Marketmind: China seen steady as she goes on rates

A man walks past a screen displaying the Hang Seng Index at Central district, in Hong Kong

By Jamie McGeever

(Reuters) - A look at the day ahead in Asian markets from Jamie McGeever, financial markets columnist.

China's latest interest rate decision will be the main focus for Asian markets on Monday, with investors also eyeing third-quarter GDP from Thailand, and trade figures from Malaysia and Taiwan.

Trading activity and volumes in Asia this week will be lighter than usual owing to the U.S. Thanksgiving holiday later in the week, but sentiment appears to be holding up well thanks to a general loosening of financial conditions.

Bond yields around the world, led by Treasury yields, are falling as inflation pressures ease, economic activity cools and oil prices slide.

For the most part, investors are riding the wave - world stocks, Wall Street, and Japan's Nikkei last week all rose for a third straight week, and Asia ex-Japan rose 3%. China's blue chip CSI300 index, however, had its first fall in four weeks.

Equity and currency market volatility are well anchored, and while bond market volatility is more elevated, it is in the middle of its range over the past year excluding the U.S. banking shock in March.

On Monday, the People's Bank of China is widely expected to leave lending benchmark rates unchanged. All 26 market watchers in a Reuters poll expect the one-year and five-year loan prime rates to be held steady at 3.45% and 4.20%, respectively.

Most economists believe China's economy needs more stimulus, but this would expand downward pressure on the yuan and risk increasing capital and portfolio outflows.

Goldman Sachs analysts estimate that net FX outflows in October totaled $41 billion, compared with $75 billion in September. That's over $100 billion outflows in just two months.

It is why Beijing's policy decisions are so important: as long as the interest rate spread remains heavily against the Chinese yuan, these outflows will likely persist.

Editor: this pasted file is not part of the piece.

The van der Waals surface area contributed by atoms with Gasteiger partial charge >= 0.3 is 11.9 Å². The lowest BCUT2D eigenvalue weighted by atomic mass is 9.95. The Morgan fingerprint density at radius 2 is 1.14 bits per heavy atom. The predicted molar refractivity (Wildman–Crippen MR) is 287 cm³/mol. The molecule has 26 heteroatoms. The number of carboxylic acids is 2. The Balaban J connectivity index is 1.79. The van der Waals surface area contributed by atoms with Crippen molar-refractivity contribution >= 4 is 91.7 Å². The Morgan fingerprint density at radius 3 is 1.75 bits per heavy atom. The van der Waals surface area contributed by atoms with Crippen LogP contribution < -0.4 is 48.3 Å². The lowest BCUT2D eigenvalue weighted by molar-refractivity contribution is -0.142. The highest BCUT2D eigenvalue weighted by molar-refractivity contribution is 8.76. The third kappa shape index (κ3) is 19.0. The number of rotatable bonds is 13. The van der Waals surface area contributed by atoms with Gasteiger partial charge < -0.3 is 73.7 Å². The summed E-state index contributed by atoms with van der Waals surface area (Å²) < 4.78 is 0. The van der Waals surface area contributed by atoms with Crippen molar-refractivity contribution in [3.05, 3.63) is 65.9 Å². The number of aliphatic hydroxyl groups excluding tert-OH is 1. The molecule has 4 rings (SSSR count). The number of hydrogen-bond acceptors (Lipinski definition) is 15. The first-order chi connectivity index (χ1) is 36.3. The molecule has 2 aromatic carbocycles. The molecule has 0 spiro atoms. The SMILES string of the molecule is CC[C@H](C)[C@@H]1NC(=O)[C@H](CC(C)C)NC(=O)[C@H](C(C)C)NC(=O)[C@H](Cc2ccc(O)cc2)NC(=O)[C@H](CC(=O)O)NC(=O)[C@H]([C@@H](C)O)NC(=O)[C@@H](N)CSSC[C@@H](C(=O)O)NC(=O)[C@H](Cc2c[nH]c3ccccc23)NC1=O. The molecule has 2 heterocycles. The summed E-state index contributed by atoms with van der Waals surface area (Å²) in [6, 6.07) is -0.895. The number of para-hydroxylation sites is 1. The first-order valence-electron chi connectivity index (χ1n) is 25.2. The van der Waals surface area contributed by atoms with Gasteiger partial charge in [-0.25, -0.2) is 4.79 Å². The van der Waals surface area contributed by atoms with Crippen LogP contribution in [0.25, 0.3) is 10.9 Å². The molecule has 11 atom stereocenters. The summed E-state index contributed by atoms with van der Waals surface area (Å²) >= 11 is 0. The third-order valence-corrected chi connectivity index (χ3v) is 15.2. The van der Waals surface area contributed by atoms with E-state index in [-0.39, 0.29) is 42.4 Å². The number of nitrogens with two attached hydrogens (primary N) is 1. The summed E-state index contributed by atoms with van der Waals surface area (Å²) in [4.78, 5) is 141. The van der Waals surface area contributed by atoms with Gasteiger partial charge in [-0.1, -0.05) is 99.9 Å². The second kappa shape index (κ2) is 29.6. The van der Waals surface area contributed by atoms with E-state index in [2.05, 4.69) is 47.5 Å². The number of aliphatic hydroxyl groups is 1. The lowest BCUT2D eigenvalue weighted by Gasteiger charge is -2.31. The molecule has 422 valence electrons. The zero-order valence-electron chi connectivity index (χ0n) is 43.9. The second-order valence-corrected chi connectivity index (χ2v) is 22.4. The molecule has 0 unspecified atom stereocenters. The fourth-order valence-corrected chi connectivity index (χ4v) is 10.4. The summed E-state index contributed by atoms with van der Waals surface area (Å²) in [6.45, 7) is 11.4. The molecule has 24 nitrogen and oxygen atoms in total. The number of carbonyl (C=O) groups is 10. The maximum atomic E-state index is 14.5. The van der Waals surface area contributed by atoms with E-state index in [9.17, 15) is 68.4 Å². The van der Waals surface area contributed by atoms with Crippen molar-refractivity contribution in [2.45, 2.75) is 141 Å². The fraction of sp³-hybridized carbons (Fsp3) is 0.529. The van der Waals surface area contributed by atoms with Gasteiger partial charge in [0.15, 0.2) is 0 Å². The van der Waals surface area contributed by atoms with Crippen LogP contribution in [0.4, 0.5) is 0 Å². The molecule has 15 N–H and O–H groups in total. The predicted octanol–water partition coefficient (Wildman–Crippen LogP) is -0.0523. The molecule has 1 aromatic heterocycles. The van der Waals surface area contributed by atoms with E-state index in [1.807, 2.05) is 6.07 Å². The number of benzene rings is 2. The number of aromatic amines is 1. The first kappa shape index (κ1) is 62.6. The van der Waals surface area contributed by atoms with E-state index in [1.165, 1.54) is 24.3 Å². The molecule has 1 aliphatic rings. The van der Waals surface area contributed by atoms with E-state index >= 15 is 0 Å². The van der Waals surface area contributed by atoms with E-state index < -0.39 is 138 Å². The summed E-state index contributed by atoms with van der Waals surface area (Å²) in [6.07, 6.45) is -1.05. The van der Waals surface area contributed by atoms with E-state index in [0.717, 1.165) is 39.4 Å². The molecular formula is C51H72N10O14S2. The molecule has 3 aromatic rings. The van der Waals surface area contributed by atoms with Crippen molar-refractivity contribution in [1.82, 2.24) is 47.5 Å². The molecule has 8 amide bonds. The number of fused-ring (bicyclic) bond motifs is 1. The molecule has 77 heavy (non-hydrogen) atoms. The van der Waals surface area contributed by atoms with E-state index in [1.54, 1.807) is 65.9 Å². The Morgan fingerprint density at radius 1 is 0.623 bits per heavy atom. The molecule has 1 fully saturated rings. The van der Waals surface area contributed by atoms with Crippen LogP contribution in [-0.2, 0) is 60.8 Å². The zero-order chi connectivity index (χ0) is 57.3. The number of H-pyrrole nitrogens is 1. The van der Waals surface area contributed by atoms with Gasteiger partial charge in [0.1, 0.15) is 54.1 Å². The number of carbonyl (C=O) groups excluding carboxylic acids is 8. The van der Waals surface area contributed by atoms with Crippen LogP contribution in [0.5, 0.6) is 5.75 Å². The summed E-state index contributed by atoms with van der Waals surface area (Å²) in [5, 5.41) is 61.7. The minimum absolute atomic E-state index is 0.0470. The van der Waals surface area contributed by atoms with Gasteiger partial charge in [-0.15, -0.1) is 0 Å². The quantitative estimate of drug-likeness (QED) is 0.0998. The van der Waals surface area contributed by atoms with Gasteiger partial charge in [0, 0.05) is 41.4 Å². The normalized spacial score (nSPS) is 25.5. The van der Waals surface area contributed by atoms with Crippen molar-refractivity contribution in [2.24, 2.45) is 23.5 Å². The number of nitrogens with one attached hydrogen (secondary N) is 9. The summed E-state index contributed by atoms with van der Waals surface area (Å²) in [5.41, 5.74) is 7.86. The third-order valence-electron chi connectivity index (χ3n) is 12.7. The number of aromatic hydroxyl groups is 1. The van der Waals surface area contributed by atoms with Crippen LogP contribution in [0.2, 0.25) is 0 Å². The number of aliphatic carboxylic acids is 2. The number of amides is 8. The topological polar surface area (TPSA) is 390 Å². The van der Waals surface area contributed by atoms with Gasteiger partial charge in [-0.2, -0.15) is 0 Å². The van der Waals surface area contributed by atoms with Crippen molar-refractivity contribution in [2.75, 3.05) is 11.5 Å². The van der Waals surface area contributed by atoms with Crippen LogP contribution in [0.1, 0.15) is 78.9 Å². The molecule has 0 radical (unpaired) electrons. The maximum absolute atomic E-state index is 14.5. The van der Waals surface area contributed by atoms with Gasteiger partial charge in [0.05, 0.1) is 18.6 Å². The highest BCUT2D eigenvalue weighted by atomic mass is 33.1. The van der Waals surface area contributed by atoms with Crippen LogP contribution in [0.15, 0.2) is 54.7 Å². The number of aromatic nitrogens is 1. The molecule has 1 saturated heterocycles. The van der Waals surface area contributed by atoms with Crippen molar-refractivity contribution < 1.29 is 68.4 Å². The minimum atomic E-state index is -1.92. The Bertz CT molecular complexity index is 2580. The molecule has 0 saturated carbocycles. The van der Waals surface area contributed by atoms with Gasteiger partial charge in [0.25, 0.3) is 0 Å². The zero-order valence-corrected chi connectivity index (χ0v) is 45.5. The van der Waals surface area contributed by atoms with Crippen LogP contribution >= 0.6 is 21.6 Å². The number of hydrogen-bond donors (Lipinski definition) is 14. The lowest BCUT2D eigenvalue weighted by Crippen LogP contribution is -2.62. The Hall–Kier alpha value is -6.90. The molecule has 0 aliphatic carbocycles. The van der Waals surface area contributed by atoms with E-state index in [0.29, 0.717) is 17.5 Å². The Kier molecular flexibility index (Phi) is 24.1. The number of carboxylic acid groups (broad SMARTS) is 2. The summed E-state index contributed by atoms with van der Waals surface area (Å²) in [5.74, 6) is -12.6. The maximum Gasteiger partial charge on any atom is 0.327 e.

But authorities seem determined to support the yuan and steer it away from the 7.30 per dollar level. Their efforts are working - the dollar on Friday dipped below 7.21 yuan for the first time in three months.

Also on Monday, figures from Bangkok are expected to show that Thailand's economy grew at a 2.4% annual rate in the third quarter, up from 1.8% in the previous quarter, boosted by exports and tourism. On a quarterly basis, GDP likely grew a seasonally-adjusted 1.2% from 0.2% in the second quarter.

Later in the week the Reserve Bank of Australia releases minutes of its Nov. 7 policy meeting and Bank Indonesia is expected to keep its key interest rate on hold at 6.00%. But perhaps the most important release will be Japanese consumer price inflation on Friday - it could be critical for Bank of Japan policy.

Core annual inflation is expected to have risen to 3.0% in October from a 13-month low of 2.8% in September, according to a Reuters poll.

Here are key developments that could provide more direction to markets on Monday:

- China interest rate decision

- Thailand GDP (Q3)

- Malaysia trade (October)

(By Jamie McGeever; Editing by Diane Craft)